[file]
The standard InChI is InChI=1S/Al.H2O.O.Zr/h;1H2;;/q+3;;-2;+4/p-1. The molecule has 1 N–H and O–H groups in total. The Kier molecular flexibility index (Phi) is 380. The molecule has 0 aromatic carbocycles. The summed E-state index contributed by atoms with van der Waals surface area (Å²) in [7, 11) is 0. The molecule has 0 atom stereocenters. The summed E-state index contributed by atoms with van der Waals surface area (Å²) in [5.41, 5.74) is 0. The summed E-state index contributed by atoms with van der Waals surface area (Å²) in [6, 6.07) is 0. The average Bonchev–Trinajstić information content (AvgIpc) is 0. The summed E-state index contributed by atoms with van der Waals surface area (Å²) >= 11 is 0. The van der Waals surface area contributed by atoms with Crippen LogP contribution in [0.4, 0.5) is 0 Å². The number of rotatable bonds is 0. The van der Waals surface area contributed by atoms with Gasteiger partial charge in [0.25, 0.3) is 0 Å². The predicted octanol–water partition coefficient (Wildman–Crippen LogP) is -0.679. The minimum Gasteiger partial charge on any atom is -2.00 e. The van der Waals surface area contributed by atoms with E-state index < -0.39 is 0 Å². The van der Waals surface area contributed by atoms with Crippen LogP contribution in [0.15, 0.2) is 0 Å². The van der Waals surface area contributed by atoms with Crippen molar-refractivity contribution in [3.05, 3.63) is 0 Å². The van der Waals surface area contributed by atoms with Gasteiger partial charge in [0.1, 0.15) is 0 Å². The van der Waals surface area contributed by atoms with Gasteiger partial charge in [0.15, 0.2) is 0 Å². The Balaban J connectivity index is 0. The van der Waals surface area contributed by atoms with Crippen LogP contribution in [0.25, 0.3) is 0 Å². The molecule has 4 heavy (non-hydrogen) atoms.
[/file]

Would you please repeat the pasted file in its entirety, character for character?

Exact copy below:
The standard InChI is InChI=1S/Al.H2O.O.Zr/h;1H2;;/q+3;;-2;+4/p-1. The molecule has 1 N–H and O–H groups in total. The Kier molecular flexibility index (Phi) is 380. The molecule has 0 aromatic carbocycles. The summed E-state index contributed by atoms with van der Waals surface area (Å²) in [7, 11) is 0. The molecule has 0 atom stereocenters. The summed E-state index contributed by atoms with van der Waals surface area (Å²) in [5.41, 5.74) is 0. The summed E-state index contributed by atoms with van der Waals surface area (Å²) in [6, 6.07) is 0. The average Bonchev–Trinajstić information content (AvgIpc) is 0. The summed E-state index contributed by atoms with van der Waals surface area (Å²) >= 11 is 0. The van der Waals surface area contributed by atoms with Crippen LogP contribution in [0.4, 0.5) is 0 Å². The number of rotatable bonds is 0. The van der Waals surface area contributed by atoms with Gasteiger partial charge in [0.25, 0.3) is 0 Å². The predicted octanol–water partition coefficient (Wildman–Crippen LogP) is -0.679. The minimum Gasteiger partial charge on any atom is -2.00 e. The van der Waals surface area contributed by atoms with E-state index < -0.39 is 0 Å². The van der Waals surface area contributed by atoms with Crippen LogP contribution in [0.15, 0.2) is 0 Å². The van der Waals surface area contributed by atoms with Crippen molar-refractivity contribution in [3.05, 3.63) is 0 Å². The van der Waals surface area contributed by atoms with Gasteiger partial charge in [0.1, 0.15) is 0 Å². The van der Waals surface area contributed by atoms with Gasteiger partial charge in [0.15, 0.2) is 0 Å². The Balaban J connectivity index is 0. The van der Waals surface area contributed by atoms with Crippen LogP contribution in [0.25, 0.3) is 0 Å². The molecule has 4 heavy (non-hydrogen) atoms.